Monday, July 11, 2011

Comparing Pollard's crime with Arab intelligence leaks (Zahran)

A very interesting perspective from Mudar Zahran in Hudson-NY:

As a Palestinian, I never thought I would ever end up writing in Jonathan Pollard's defense, especially as, when he was convicted of espionage in 1987, I was 13 years old.

It seems Pollard will remain in jail for his crime against US national security -- while at the same time US national security and intelligence are being compromised by American's Arab allies.

How does this add up?

...In weighing the damage Pollard has caused, it might be good to compare his passing of classified information to Israel to what has been taking place in recent years, and the way the US has been handling its security operations with "trusted" allies.

The United States has been vigorously cooperating with the intelligence entities of several Arab and Muslim countries, including the Jordanian General Intelligence Department, better known as the GID. The strong cooperation between the US and Jordan has been directed at fighting terrorism; nevertheless, in 2009, a trusted Jordanian Bedouin intelligence officer, Hammam Al-Balawi, who had been recruited by the GID and implanted inside Al-Qaeda in Afghanistan, blew himself up, killing seven senior CIA officers along with the King of Jordan's cousin, who was his case officer. Shortly after, Al-Qaeda released a propaganda tape in which Al-Balawi detailed how both the GID and CIA did intelligence work with him, and declaring that he hope he had provided a guideline of operations to other terrorists. . In his tape, Al-Balawi describes the GID as "stupid" and "ignorant" for "fulfilling his dream by taking him to Afghanistan by themselves," even after he had been arrested for supporting Al-Qaeda. Has Pollard's damage come anywhere close to the damage Al-Balawi might have done? What Al-Balawi did could be light years ahead of Pollard's crime in compromising the security of the US and its NATO allies in and out of Afghanistan, all because the CIA had probably vested too much confidence in its Jordanian allies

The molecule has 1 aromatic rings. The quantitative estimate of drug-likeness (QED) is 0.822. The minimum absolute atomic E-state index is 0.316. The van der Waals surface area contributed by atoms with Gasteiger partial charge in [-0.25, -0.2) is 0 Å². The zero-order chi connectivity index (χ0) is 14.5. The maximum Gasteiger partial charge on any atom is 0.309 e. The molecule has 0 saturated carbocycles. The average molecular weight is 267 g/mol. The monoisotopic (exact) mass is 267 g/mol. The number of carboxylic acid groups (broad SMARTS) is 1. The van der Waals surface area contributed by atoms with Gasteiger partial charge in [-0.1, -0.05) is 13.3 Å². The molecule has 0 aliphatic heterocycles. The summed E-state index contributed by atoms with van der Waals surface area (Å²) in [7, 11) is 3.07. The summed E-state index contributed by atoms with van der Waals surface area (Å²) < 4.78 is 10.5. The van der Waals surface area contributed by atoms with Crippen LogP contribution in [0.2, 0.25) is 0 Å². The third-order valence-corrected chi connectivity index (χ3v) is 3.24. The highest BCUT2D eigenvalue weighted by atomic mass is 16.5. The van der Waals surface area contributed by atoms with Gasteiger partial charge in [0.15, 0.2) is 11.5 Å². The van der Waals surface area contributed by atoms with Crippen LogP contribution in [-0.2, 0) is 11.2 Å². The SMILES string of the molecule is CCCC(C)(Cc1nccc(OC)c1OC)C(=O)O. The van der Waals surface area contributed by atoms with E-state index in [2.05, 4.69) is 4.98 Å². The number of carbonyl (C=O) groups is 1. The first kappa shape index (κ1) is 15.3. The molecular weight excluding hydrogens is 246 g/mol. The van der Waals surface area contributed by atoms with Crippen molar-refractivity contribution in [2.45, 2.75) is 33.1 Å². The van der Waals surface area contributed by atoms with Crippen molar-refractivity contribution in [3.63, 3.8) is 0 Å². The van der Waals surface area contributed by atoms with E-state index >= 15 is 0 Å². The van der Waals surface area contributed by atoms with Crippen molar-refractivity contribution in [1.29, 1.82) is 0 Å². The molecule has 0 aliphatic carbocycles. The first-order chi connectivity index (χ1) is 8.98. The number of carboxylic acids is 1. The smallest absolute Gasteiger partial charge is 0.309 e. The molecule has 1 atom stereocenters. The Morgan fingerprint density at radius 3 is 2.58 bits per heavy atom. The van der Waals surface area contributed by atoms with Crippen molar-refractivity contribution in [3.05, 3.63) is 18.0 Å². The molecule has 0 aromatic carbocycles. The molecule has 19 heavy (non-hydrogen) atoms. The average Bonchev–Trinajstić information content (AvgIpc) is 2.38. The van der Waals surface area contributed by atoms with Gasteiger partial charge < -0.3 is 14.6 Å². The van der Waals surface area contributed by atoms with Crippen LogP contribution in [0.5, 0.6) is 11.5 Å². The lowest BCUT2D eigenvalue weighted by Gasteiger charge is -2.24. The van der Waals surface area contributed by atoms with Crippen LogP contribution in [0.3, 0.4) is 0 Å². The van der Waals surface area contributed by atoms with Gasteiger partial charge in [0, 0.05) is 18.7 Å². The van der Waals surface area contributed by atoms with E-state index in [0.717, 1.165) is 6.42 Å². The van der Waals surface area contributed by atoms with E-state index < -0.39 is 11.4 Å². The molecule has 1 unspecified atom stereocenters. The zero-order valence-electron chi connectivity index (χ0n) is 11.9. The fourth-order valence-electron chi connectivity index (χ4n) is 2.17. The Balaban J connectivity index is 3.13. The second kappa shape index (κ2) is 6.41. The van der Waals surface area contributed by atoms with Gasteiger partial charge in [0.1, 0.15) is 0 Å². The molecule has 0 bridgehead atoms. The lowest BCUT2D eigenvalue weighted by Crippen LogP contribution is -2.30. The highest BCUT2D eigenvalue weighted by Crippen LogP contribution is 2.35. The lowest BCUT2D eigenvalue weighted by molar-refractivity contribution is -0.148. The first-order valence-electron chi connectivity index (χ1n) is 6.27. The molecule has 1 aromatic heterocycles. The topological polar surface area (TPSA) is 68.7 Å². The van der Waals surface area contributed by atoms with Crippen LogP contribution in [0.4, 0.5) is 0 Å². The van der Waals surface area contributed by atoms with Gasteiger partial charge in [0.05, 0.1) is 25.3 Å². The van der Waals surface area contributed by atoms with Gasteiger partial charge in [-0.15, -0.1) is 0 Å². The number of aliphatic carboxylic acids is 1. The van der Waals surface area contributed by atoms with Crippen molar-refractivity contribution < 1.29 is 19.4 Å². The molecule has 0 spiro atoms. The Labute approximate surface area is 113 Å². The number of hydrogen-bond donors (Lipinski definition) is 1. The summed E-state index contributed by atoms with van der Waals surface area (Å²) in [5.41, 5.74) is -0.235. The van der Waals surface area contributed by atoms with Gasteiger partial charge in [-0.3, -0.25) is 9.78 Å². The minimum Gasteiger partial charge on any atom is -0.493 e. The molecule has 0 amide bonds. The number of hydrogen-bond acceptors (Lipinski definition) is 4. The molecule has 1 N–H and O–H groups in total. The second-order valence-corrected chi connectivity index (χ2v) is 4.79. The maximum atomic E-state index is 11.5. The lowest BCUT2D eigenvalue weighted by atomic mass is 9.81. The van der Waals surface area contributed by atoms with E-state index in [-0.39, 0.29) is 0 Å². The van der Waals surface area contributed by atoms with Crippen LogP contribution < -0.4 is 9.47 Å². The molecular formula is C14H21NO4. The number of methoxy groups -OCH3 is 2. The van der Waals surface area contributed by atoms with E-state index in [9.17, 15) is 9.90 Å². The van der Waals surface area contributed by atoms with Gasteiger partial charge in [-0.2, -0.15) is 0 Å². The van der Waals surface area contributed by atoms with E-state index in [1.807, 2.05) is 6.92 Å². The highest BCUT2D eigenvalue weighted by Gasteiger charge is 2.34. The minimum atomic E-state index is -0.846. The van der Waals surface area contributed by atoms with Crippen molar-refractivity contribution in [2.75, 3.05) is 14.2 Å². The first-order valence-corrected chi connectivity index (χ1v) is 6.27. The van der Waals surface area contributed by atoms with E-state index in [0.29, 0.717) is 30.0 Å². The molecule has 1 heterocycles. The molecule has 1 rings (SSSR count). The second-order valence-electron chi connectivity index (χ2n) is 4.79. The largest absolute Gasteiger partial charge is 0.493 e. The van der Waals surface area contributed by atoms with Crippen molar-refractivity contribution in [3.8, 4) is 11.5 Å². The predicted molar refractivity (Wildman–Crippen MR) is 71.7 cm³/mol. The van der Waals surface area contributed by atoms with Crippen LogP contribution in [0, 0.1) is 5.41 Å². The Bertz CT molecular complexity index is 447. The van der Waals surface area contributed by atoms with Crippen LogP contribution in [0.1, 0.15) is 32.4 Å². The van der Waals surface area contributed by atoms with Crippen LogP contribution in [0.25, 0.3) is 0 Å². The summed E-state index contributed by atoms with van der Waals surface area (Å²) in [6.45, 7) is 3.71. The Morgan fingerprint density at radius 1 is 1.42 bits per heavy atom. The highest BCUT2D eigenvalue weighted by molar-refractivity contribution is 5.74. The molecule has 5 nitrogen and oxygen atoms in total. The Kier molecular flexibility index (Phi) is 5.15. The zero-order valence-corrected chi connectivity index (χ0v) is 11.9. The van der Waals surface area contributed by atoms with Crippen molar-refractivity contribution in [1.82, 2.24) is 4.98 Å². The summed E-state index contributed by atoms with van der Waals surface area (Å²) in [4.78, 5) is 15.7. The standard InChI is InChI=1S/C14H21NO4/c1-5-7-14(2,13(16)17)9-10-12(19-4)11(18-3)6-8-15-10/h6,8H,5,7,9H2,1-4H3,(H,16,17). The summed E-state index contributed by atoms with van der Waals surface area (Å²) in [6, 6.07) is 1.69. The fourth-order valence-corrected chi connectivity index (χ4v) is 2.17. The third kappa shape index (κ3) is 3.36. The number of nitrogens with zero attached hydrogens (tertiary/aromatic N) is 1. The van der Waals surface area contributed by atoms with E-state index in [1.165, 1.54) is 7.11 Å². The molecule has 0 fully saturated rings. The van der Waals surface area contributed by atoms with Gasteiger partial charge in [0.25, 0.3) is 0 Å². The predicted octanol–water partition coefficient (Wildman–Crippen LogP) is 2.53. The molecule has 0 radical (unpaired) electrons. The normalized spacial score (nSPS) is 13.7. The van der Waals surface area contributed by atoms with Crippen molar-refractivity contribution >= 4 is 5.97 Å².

In January, when Hosni Mubarak of Egypt was toppled by public unrest, protestors stormed countless Egyptian State Security centers, pored through classified documents and presented some of them to the media. The State Security (Amin El-Dawlah, in Arabic), Egypt's main intelligence body, is known for its close cooperation with the US intelligence bodies on a major scale. No one yet has an exact idea of what documents have found their way to the public -- or terrorists or enemy governments -- yet this breach of security must have seriously compromised US intelligence secrecy and operations. Perhaps the US intelligence community should estimate such risks when working with the intelligence agencies of dictatorships, especially as the "Arab Spring" has shown that dictatorships can be toppled, regardless of how stable they might seem.

...The US national security and intelligence operations have been significantly compromised by none other than the US "allies" themselves, which brings us to the main subject: Pollard. Although he acted illegally and betrayed the national trust vested in him, he gave the information to an ally, Israel; and there seems to be no proof whatever that his acts resulted in harm to any of his fellow Americans.

The question remains: why do so many out there seem obsessed with opposing Pollard's release while they willfully ignore more serious threats taking place on the ground?